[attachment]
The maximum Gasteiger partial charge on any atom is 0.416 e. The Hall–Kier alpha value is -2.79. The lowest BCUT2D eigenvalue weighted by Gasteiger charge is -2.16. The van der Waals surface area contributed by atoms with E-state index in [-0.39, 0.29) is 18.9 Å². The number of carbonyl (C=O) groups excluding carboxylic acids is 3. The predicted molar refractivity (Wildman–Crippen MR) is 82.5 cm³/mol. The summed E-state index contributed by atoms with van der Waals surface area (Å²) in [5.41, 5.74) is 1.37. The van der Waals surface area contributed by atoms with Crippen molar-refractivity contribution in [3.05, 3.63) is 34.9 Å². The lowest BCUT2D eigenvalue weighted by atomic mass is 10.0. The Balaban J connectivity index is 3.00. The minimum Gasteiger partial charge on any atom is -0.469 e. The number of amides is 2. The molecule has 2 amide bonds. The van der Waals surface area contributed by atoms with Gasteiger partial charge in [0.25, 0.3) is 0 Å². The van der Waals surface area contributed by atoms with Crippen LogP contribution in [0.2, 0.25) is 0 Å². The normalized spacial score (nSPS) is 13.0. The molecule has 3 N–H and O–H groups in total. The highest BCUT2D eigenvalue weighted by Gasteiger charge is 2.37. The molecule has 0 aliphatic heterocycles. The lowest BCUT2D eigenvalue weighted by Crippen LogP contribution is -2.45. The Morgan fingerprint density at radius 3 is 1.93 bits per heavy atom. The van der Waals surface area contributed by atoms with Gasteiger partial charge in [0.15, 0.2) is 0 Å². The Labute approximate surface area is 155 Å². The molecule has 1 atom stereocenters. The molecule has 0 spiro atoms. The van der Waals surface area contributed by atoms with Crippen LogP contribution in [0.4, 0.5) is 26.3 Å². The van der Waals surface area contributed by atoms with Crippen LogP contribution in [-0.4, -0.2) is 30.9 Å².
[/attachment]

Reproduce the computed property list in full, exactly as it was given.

The maximum Gasteiger partial charge on any atom is 0.416 e. The Hall–Kier alpha value is -2.79. The lowest BCUT2D eigenvalue weighted by Gasteiger charge is -2.16. The van der Waals surface area contributed by atoms with E-state index in [-0.39, 0.29) is 18.9 Å². The number of carbonyl (C=O) groups excluding carboxylic acids is 3. The predicted molar refractivity (Wildman–Crippen MR) is 82.5 cm³/mol. The summed E-state index contributed by atoms with van der Waals surface area (Å²) in [5.41, 5.74) is 1.37. The van der Waals surface area contributed by atoms with Crippen molar-refractivity contribution in [3.05, 3.63) is 34.9 Å². The lowest BCUT2D eigenvalue weighted by atomic mass is 10.0. The Balaban J connectivity index is 3.00. The minimum Gasteiger partial charge on any atom is -0.469 e. The number of amides is 2. The molecule has 2 amide bonds. The van der Waals surface area contributed by atoms with Gasteiger partial charge in [0.25, 0.3) is 0 Å². The van der Waals surface area contributed by atoms with Crippen LogP contribution in [0.2, 0.25) is 0 Å². The normalized spacial score (nSPS) is 13.0. The molecule has 3 N–H and O–H groups in total. The highest BCUT2D eigenvalue weighted by Gasteiger charge is 2.37. The molecule has 0 aliphatic heterocycles. The lowest BCUT2D eigenvalue weighted by Crippen LogP contribution is -2.45. The Morgan fingerprint density at radius 3 is 1.93 bits per heavy atom. The van der Waals surface area contributed by atoms with Gasteiger partial charge in [0.15, 0.2) is 0 Å². The Labute approximate surface area is 155 Å². The molecule has 1 atom stereocenters. The molecule has 0 spiro atoms. The van der Waals surface area contributed by atoms with Crippen LogP contribution in [0.4, 0.5) is 26.3 Å². The van der Waals surface area contributed by atoms with Crippen LogP contribution in [-0.4, -0.2) is 30.9 Å².